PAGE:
All of this COVID-19 stuff is affecting us each differently, bringing up a range of emotions from indifference to panic. But I think regardless of what we're feeling today, we could all use some comfort. I hope this post is a reminder that in the midst of it all there is still rest and peace to be found.
In a beautiful way, the birth of this church has been one of the most tangible ways I have seen God's faithfulness to us. But, if I'm honest, I struggle to see God's faithfulness in every area of my life, and I have a feeling I'm not alone in this.
It's a little surreal, seeing something we've hoped for for the last two years become a tangible reality. But I won't lie, there have been days where it has been hard to hope for good things (about this church and about many other things). So this post is about hope and how hope can feel impossible. But also how hope is exactly what we're guaranteed in the Christian life.
When it comes to my walk with God, most of my doubts and spiritual struggles come down to the question "Am I really believing that God is who he says he is?" This question seems to come up again and again as I struggle through the ups and downs of life.
I get it. The happy-go-lucky posts might get more views. The fluffy, easy posts might garner more likes. But oftentimes the happy and the fluffy are masking what's really going on. And when it comes down to it, I'm not really sure that's what people actually want to read.
Grief can feel exceptionally heavy and lonely. It can lead us to cry out in confusion, "God, where are you?" It can feel natural, and oftentimes easier, to follow this spiral of despair. But it's here that we must turn our lament heavenward.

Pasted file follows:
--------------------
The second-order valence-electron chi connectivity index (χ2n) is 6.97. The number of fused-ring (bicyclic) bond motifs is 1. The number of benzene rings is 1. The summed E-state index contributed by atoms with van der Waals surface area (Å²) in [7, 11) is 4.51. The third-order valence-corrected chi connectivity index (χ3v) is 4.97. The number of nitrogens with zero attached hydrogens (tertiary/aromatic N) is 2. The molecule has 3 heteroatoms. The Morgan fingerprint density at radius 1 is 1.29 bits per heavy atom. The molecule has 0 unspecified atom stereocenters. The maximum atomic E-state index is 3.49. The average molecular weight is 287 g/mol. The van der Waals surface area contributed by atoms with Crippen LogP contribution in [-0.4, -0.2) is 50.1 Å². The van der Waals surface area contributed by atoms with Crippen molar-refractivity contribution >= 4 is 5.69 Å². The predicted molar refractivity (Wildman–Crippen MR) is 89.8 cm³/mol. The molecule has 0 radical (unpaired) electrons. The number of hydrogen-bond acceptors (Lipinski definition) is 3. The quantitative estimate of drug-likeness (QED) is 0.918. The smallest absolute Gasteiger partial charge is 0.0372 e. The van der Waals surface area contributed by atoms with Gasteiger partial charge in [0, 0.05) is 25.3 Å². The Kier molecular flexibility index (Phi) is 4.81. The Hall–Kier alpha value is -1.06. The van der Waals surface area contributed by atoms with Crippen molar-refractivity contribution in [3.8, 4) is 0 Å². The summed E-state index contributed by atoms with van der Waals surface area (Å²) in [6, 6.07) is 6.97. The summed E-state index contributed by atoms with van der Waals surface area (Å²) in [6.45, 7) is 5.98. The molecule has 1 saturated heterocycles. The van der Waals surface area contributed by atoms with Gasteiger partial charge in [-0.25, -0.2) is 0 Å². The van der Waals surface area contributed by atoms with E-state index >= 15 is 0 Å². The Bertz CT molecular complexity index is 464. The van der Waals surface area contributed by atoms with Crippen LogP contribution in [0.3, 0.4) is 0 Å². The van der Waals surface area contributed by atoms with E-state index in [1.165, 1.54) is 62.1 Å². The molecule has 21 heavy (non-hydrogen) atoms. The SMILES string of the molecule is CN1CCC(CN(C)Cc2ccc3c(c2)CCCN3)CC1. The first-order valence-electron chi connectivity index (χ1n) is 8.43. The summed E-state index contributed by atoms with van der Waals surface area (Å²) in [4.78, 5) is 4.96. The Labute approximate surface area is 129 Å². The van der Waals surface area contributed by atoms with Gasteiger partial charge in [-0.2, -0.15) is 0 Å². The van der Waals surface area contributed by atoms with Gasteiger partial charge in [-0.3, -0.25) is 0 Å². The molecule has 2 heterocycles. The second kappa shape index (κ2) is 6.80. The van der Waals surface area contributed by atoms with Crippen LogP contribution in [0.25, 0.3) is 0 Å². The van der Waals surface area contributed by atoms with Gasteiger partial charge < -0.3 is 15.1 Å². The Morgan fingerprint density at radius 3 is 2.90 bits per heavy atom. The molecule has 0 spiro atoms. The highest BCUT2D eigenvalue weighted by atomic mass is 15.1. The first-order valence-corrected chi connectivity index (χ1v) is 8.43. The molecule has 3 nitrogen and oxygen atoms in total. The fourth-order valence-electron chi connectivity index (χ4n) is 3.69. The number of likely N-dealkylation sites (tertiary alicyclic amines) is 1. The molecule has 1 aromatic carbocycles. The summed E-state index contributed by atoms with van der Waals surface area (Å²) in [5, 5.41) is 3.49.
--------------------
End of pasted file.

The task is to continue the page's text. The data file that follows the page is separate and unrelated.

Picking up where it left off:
A guest post by Myra Dempsey... "She stomps snow off her boots; an audible shiver escapes her lips as she hangs her coat. Mallory glances again at the photo as she passes. A beautiful beach sunset. Some days when she sees it, the emotions of last summer’s vacation swell quickly. The picturesque moments of the trip overshadowed by the fear of her brother dying soon..."
My year-long Bible reading plan is taking me through the Gospels and I just love it. I've been able to see Jesus' character as I read the accounts from the disciples who spent so much time with him. Recently I read this verse and I slowed down a bit...
This month has been FULL and my head is still spinning from it all. November marks the first full month of juggling a new job and additional freelance hours, so this reading list is a little shorter, but I treasured every book.
I often struggle with the contradiction between striving to be more like Christ while also trusting God to work through me. The juxtaposition seems almost impossible. How are we supposed to work out our own salvation if it is God who is working in us?
Am I the only one who has a hard time accepting it when God says "no" to me? Am I the only one who grits my teeth in frustration when God's response to my prayer for a good thing is "wait"? Am I the only one who feels forgotten by God when something hard happens in my life?
In a way that I can only attribute to the power and sanctifying work of the Spirit, my faith has become less blind understanding, less knowledge of seminary-ingrained truths, and more real, concrete, deeply-rooted-in-my-soul knowledge of God.
As believers, we must write as one who will give an account for every word we speak (and write). At the same time, there is grace when we don't get it right. We must embrace this tension, writing with fear and trembling while leaning into the abundant grace of God.
Maybe it’s the season I’m in now, but life feels especially uncomfortable lately. As much as I try to fight for joy, discontentment seems to continually rear its ugly head in my heart. It feels like the things I am praying and striving for most, God has chosen to keep just out of reach...
We are scared of failing. Scared of imperfection and - moreso - of letting people see the ways we don't quite meet the standards we've set for ourselves. But, you see...in the most beautiful way, imperfection is an invitation.